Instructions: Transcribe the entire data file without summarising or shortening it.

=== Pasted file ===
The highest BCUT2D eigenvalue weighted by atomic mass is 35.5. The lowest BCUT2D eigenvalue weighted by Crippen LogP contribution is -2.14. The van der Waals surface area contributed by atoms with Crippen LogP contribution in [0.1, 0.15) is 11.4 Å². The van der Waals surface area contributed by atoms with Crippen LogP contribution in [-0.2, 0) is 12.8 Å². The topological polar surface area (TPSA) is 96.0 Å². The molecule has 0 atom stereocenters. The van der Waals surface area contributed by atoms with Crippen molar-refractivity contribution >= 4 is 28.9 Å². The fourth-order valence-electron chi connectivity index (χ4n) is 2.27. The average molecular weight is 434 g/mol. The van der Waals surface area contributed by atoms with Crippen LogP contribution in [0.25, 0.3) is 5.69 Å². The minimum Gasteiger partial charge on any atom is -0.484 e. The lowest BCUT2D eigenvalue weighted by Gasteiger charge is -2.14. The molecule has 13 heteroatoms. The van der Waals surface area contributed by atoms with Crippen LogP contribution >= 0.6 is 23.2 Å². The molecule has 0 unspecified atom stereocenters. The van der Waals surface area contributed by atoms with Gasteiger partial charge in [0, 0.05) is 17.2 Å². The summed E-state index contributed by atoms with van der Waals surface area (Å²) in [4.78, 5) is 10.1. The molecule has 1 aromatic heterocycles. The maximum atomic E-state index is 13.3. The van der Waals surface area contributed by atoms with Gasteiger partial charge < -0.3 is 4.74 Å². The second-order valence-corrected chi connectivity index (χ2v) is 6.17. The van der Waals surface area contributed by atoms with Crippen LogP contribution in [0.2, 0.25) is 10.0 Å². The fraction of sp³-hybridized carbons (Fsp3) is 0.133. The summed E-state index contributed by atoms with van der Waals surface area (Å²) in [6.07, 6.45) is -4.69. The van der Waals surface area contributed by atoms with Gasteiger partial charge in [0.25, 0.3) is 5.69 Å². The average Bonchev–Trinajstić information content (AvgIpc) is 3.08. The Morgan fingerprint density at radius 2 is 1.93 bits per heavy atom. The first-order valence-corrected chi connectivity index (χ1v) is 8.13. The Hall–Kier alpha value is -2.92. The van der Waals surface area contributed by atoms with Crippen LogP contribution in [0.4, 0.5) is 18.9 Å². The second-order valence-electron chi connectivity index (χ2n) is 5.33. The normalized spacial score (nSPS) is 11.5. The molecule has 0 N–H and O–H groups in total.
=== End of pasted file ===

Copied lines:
The highest BCUT2D eigenvalue weighted by atomic mass is 35.5. The lowest BCUT2D eigenvalue weighted by Crippen LogP contribution is -2.14. The van der Waals surface area contributed by atoms with Crippen LogP contribution in [0.1, 0.15) is 11.4 Å². The van der Waals surface area contributed by atoms with Crippen LogP contribution in [-0.2, 0) is 12.8 Å². The topological polar surface area (TPSA) is 96.0 Å². The molecule has 0 atom stereocenters. The van der Waals surface area contributed by atoms with Crippen molar-refractivity contribution >= 4 is 28.9 Å². The fourth-order valence-electron chi connectivity index (χ4n) is 2.27. The average molecular weight is 434 g/mol. The van der Waals surface area contributed by atoms with Crippen LogP contribution in [0.25, 0.3) is 5.69 Å². The minimum Gasteiger partial charge on any atom is -0.484 e. The lowest BCUT2D eigenvalue weighted by Gasteiger charge is -2.14. The molecule has 13 heteroatoms. The van der Waals surface area contributed by atoms with Crippen LogP contribution >= 0.6 is 23.2 Å². The molecule has 0 unspecified atom stereocenters. The van der Waals surface area contributed by atoms with Gasteiger partial charge in [0, 0.05) is 17.2 Å². The summed E-state index contributed by atoms with van der Waals surface area (Å²) in [4.78, 5) is 10.1. The molecule has 1 aromatic heterocycles. The maximum atomic E-state index is 13.3. The van der Waals surface area contributed by atoms with Gasteiger partial charge < -0.3 is 4.74 Å². The second-order valence-corrected chi connectivity index (χ2v) is 6.17. The van der Waals surface area contributed by atoms with Crippen LogP contribution in [0.2, 0.25) is 10.0 Å². The fraction of sp³-hybridized carbons (Fsp3) is 0.133. The summed E-state index contributed by atoms with van der Waals surface area (Å²) in [6.07, 6.45) is -4.69. The van der Waals surface area contributed by atoms with Gasteiger partial charge in [0.25, 0.3) is 5.69 Å². The average Bonchev–Trinajstić information content (AvgIpc) is 3.08. The Morgan fingerprint density at radius 2 is 1.93 bits per heavy atom. The first-order valence-corrected chi connectivity index (χ1v) is 8.13. The Hall–Kier alpha value is -2.92. The van der Waals surface area contributed by atoms with Crippen LogP contribution in [0.4, 0.5) is 18.9 Å². The second-order valence-electron chi connectivity index (χ2n) is 5.33. The normalized spacial score (nSPS) is 11.5. The molecule has 0 N–H and O–H groups in total.